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Colours of Thin Films
Interference in Thin Films
Interference due to the Reflected Beam
Interference due to the Transmitted Light
Related Resources
Everyone is familiar with the brilliant colours exhibited by a thin oil film spread on the surface of water and also by a soap bubble. These colours are due to interference between light waves reflected from the top and the bottom surfaces of thin films. When white light is incident on a thin film, the film appears coloured and the colour depends upon the thickness of the film and also the angle of incidence of the light.
Consider a transparent thin film of uniform thickness t and its refractive index µ bounded by two plane surfaces K and K′ as shown in figure.
A ray of monochromatic light AB incident on the surface K of the film is partly reflected along BC and partly refracted into the film along BD. At the point D on the surface K′, the ray of light is partly reflected along DE and partly transmitted out of the film along DG. The reflected light then emerges into air along EF which is parallel to BC. The ray EH after refraction at H, finally emerges along HJ.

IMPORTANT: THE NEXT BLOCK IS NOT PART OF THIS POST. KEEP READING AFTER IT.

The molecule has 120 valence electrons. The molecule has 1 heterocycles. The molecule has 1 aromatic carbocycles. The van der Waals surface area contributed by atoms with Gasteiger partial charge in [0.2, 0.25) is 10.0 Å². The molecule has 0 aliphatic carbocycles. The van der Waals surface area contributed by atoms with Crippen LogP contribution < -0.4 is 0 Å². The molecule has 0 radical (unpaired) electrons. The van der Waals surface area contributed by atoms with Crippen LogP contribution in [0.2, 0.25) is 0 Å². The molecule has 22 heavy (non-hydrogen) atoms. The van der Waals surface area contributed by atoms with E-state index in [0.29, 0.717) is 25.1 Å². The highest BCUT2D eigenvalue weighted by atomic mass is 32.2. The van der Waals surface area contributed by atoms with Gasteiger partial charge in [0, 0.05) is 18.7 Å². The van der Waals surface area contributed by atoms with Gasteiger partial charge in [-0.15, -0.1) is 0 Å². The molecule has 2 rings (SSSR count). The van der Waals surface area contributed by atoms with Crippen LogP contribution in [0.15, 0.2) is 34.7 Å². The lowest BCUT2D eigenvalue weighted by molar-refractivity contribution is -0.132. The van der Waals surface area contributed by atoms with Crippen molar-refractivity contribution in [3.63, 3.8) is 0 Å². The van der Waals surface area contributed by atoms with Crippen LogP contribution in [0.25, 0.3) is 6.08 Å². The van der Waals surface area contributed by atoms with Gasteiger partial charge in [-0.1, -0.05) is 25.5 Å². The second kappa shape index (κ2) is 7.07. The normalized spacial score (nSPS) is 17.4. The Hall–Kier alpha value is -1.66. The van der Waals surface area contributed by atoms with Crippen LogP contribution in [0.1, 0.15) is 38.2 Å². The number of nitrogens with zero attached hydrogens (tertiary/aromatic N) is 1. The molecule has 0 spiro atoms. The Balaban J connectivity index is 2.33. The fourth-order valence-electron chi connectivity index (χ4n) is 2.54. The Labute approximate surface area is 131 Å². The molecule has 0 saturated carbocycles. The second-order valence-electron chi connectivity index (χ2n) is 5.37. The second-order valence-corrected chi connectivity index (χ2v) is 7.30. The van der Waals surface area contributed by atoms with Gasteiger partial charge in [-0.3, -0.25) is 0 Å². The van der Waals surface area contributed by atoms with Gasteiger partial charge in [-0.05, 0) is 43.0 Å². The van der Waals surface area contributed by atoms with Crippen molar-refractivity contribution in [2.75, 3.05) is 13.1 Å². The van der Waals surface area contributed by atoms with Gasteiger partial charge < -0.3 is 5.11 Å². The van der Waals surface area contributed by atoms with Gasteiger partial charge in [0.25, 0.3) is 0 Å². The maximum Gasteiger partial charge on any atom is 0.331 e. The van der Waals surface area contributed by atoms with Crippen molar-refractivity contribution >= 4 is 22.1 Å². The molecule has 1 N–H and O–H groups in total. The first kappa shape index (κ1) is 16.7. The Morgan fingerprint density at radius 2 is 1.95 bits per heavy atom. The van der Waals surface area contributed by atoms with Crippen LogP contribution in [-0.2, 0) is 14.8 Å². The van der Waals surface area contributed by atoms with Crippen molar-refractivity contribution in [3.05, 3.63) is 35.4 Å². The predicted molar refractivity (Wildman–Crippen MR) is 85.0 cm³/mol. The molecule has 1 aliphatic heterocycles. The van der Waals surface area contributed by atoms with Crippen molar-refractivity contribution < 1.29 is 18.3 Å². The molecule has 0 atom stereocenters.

BC and EF are reflected rays parallel to each other and DG and HJ are transmitted rays parallel to each other. Rays BC and EF interfere and similarly the rays DG and HJ interfere.
EM is drawn normal to BC from E. Now the path difference between the waves BC and EF
δ = (BD+DE)_{in film} – (BM)_{in air}
We know, that a distance in air is numerically equal to µ times the distance in medium
δ = µ (BD + DE) – BM
From the figure, it is clear that BD = DE
δ = (2µ . BD) – BM
In the ? BME, sin i = BM/BE [? µ = sin i / sin r]
BM = BE sin i = BE . µ sin r
BM = µ. BE sin r
In the ? BDL, sin r = BL/BD = (1/2 BE)/BD
BE = 2 (BD) sin r
BM = µ(2BD) sin^{2}r
δ = 2µBD – 2µBD sin^{2}r
δ = 2µBD cos^{2}r
In the BDL, cos r = DL/BD = t/BD
So, δ = 2µt cos r
A ray of light travelling in air and getting reflected at the surface of a denser medium, undergoes an automatic phase change of π (or) an additional path difference of λ/2.
Since the reflection at B is at the surface of a denser medium, there is an additional path difference λ/2 .
The effective path difference in this case, δ = 2µt cos r + λ/2
(i) For the constructive interference, path difference δ = nλ, where n = 0,1,2,3 and the film appears bright
2µt cos r + λ/2 = nλ
So, 2µt cos r = (2n-1) λ/2
(ii) For the destructive interference, path difference
δ = (2n+1) λ/2
where n = 0, 1, 2, 3 … and the film appears dark.
2µt cos r + λ/2 = (2n+1)λ/2
2µt cos r = nλ